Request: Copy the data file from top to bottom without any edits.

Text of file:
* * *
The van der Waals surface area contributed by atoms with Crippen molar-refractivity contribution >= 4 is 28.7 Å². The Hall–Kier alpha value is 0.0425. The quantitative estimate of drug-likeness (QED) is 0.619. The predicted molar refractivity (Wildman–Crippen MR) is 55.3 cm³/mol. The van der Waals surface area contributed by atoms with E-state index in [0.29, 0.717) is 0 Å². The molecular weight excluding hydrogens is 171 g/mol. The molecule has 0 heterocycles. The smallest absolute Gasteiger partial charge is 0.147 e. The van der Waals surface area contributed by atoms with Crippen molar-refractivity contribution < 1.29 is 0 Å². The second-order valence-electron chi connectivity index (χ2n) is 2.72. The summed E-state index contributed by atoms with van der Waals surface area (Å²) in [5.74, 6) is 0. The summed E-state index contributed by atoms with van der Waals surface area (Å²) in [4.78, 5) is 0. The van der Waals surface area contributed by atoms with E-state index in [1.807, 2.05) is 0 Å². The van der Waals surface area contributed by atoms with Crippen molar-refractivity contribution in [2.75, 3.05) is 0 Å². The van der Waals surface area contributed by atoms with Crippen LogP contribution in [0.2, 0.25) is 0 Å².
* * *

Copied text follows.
The van der Waals surface area contributed by atoms with Crippen molar-refractivity contribution >= 4 is 28.7 Å². The Hall–Kier alpha value is 0.0425. The quantitative estimate of drug-likeness (QED) is 0.619. The predicted molar refractivity (Wildman–Crippen MR) is 55.3 cm³/mol. The van der Waals surface area contributed by atoms with E-state index in [0.29, 0.717) is 0 Å². The molecular weight excluding hydrogens is 171 g/mol. The molecule has 0 heterocycles. The smallest absolute Gasteiger partial charge is 0.147 e. The van der Waals surface area contributed by atoms with Crippen molar-refractivity contribution < 1.29 is 0 Å². The second-order valence-electron chi connectivity index (χ2n) is 2.72. The summed E-state index contributed by atoms with van der Waals surface area (Å²) in [5.74, 6) is 0. The summed E-state index contributed by atoms with van der Waals surface area (Å²) in [4.78, 5) is 0. The van der Waals surface area contributed by atoms with E-state index in [1.807, 2.05) is 0 Å². The van der Waals surface area contributed by atoms with Crippen molar-refractivity contribution in [2.75, 3.05) is 0 Å². The van der Waals surface area contributed by atoms with Crippen LogP contribution in [0.2, 0.25) is 0 Å².